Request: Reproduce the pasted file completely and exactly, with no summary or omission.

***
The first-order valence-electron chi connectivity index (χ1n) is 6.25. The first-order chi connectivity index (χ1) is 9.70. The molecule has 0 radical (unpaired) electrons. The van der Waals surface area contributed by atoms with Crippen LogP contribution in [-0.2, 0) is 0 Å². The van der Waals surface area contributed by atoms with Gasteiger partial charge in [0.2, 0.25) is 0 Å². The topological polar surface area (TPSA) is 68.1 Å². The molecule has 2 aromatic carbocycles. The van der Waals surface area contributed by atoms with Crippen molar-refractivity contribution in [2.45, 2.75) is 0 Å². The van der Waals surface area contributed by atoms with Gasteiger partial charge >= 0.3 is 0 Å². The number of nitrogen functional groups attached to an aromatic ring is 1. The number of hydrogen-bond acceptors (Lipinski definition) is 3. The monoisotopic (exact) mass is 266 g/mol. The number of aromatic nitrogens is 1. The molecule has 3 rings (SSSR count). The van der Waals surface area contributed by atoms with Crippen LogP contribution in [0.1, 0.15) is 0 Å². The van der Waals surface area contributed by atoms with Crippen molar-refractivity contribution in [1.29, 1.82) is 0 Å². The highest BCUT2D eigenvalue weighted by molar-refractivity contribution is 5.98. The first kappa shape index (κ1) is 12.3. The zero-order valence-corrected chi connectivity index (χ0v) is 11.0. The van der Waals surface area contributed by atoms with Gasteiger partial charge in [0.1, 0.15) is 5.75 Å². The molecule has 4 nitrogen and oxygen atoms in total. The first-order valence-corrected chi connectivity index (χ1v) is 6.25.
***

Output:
The first-order valence-electron chi connectivity index (χ1n) is 6.25. The first-order chi connectivity index (χ1) is 9.70. The molecule has 0 radical (unpaired) electrons. The van der Waals surface area contributed by atoms with Crippen LogP contribution in [-0.2, 0) is 0 Å². The van der Waals surface area contributed by atoms with Gasteiger partial charge in [0.2, 0.25) is 0 Å². The topological polar surface area (TPSA) is 68.1 Å². The molecule has 2 aromatic carbocycles. The van der Waals surface area contributed by atoms with Crippen molar-refractivity contribution in [2.45, 2.75) is 0 Å². The van der Waals surface area contributed by atoms with Gasteiger partial charge >= 0.3 is 0 Å². The number of nitrogen functional groups attached to an aromatic ring is 1. The number of hydrogen-bond acceptors (Lipinski definition) is 3. The monoisotopic (exact) mass is 266 g/mol. The number of aromatic nitrogens is 1. The molecule has 3 rings (SSSR count). The van der Waals surface area contributed by atoms with Crippen LogP contribution in [0.1, 0.15) is 0 Å². The van der Waals surface area contributed by atoms with Crippen molar-refractivity contribution in [1.29, 1.82) is 0 Å². The highest BCUT2D eigenvalue weighted by molar-refractivity contribution is 5.98. The first kappa shape index (κ1) is 12.3. The zero-order valence-corrected chi connectivity index (χ0v) is 11.0. The van der Waals surface area contributed by atoms with Gasteiger partial charge in [0.1, 0.15) is 5.75 Å². The molecule has 4 nitrogen and oxygen atoms in total. The first-order valence-corrected chi connectivity index (χ1v) is 6.25.